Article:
The HuffPo Wars as Spectactor Sport

by Little Miss Attila on April 13, 2011

Stacy remarks, “I’m a victim, too! Where’s my money?” Then he looks for the popcorn, and makes . . . um, Stalingrad jokes.

Glenn links. Eugene implores, “Commenters — Please Don’t Sue Us for Shamelessly Exploiting You.”

But, you know: I suspect that they were all being just a bit sardonic.

I’m not: send me more money, boys–or I will stop shamelessly exploiting actresses in their 20s and 30s whom I haven’t even met, by displaying their pics on this site. And, you know–a picture is worth a thousand words.

That’s right, kids: no more cheesecake unless I see the rest of my Arianna green for the first half of April.

After that, I’m taking requests.

{ 5 trackbacks }

What Searches Are Bringing People Here? 4-13-11 | POWIP
April 13, 2011 at 5:24 am
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April 13, 2011 at 6:08 am
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April 13, 2011 at 8:58 am
Clearing the Browser Tabs – The President Votes Present Thursday Edition
April 14, 2011 at 3:11 am
FMJRA 2.0: Lend The Devil A Hand : The Other McCain
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{ 3 comments… read them below or add one }

Robert Stacy McCain April 13, 2011 at 8:00 am

Having never seen (or heard of) that HuffPo blogging book before, I notice that its suggestions include “getting noticed” and “finding your voice.” This indicates the book’s target readership as people who (a) want to be “noticed,” but (b) aren’t sure what to say or how to say it.

A blogger is not more important than his subject matter. Everyone wants to be noticed, but the egocentric perspective — “People should read what I write, because I wrote it” — misguides the would-be blogger’s attention. If one is blogging about news and current events, then the selection of subjects presented is nearly as important as whatever it is one writes about those subjects.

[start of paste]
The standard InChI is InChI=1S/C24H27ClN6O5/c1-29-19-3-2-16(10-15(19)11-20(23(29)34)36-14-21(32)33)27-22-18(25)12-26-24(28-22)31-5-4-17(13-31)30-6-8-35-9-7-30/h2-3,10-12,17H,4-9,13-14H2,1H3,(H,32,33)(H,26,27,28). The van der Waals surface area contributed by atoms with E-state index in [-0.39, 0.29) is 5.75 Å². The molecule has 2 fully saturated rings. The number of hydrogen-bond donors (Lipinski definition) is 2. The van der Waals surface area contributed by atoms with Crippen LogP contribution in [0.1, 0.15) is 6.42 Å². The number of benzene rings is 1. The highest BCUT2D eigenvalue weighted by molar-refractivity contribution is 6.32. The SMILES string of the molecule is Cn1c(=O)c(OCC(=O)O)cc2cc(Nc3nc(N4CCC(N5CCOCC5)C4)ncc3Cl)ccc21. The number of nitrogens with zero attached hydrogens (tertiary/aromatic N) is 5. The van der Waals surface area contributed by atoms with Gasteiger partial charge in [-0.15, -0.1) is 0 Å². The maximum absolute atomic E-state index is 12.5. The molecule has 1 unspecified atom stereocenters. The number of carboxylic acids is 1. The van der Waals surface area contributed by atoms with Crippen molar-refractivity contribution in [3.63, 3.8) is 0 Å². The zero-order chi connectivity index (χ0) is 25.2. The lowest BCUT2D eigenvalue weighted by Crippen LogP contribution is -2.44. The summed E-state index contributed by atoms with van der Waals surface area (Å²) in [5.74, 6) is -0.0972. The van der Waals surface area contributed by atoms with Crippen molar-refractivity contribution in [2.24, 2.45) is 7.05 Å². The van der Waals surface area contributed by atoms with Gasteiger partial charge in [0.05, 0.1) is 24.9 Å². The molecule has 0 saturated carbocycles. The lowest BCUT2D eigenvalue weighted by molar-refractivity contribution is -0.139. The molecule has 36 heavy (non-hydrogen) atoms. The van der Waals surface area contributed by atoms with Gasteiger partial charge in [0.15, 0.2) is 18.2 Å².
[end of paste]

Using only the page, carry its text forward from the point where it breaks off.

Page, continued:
What is demanded, in other words, is what journalists call “news judgment.” So it’s not just a matter of how snarky you are, or whether your opinions are “correct,” but rather how well your blog serves as a source of news. Finding the stories you’ll link, determining which sections of those stories to highlight in blockquotes — this business is arguably more important than “finding your voice,” whatever the hell that means.

Writing is not a skill so rare that your mere ability to compose grammatical sentences guarantees you a living as a professional writer. And opinions are proverbially common. Fine, then: You have have opinions and can compose English prose, but this does not necessarily qualify you for a career as a pundit. And if “getting noticed” is your goal, why would you chose an occupation that consists mainly of spending long hours alone in front of a computer?

(OK, now, Attila: That’s about 250 words and, even if you only pay 4 cents a word, you now owe me $10. )


Robert Stacy McCain April 13, 2011 at 8:06 am

I see that I accidentally repeated a word. Therefore, deduct one “have” from the total submitted. And the invoice amount now comes to $9.96.


Datechguy April 13, 2011 at 8:55 am

It is very interesting to note the media reaction on this story and it doesn’t favor “labor”


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